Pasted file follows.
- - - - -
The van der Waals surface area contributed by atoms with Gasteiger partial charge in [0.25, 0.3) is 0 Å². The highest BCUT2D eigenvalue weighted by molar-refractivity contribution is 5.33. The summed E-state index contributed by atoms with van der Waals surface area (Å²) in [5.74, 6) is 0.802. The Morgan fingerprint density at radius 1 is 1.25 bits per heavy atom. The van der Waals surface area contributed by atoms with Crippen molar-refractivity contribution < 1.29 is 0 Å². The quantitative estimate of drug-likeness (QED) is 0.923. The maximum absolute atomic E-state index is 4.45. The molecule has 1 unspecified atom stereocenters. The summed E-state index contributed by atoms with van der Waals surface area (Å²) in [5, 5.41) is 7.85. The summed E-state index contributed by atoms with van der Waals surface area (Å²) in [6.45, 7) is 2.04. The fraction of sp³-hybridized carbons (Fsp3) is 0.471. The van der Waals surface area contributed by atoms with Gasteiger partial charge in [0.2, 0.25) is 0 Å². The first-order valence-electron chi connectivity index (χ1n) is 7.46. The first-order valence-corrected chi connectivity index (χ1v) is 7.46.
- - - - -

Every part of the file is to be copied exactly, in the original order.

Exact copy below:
The van der Waals surface area contributed by atoms with Gasteiger partial charge in [0.25, 0.3) is 0 Å². The highest BCUT2D eigenvalue weighted by molar-refractivity contribution is 5.33. The summed E-state index contributed by atoms with van der Waals surface area (Å²) in [5.74, 6) is 0.802. The Morgan fingerprint density at radius 1 is 1.25 bits per heavy atom. The van der Waals surface area contributed by atoms with Crippen molar-refractivity contribution < 1.29 is 0 Å². The quantitative estimate of drug-likeness (QED) is 0.923. The maximum absolute atomic E-state index is 4.45. The molecule has 1 unspecified atom stereocenters. The summed E-state index contributed by atoms with van der Waals surface area (Å²) in [5, 5.41) is 7.85. The summed E-state index contributed by atoms with van der Waals surface area (Å²) in [6.45, 7) is 2.04. The fraction of sp³-hybridized carbons (Fsp3) is 0.471. The van der Waals surface area contributed by atoms with Gasteiger partial charge in [0.2, 0.25) is 0 Å². The first-order valence-electron chi connectivity index (χ1n) is 7.46. The first-order valence-corrected chi connectivity index (χ1v) is 7.46.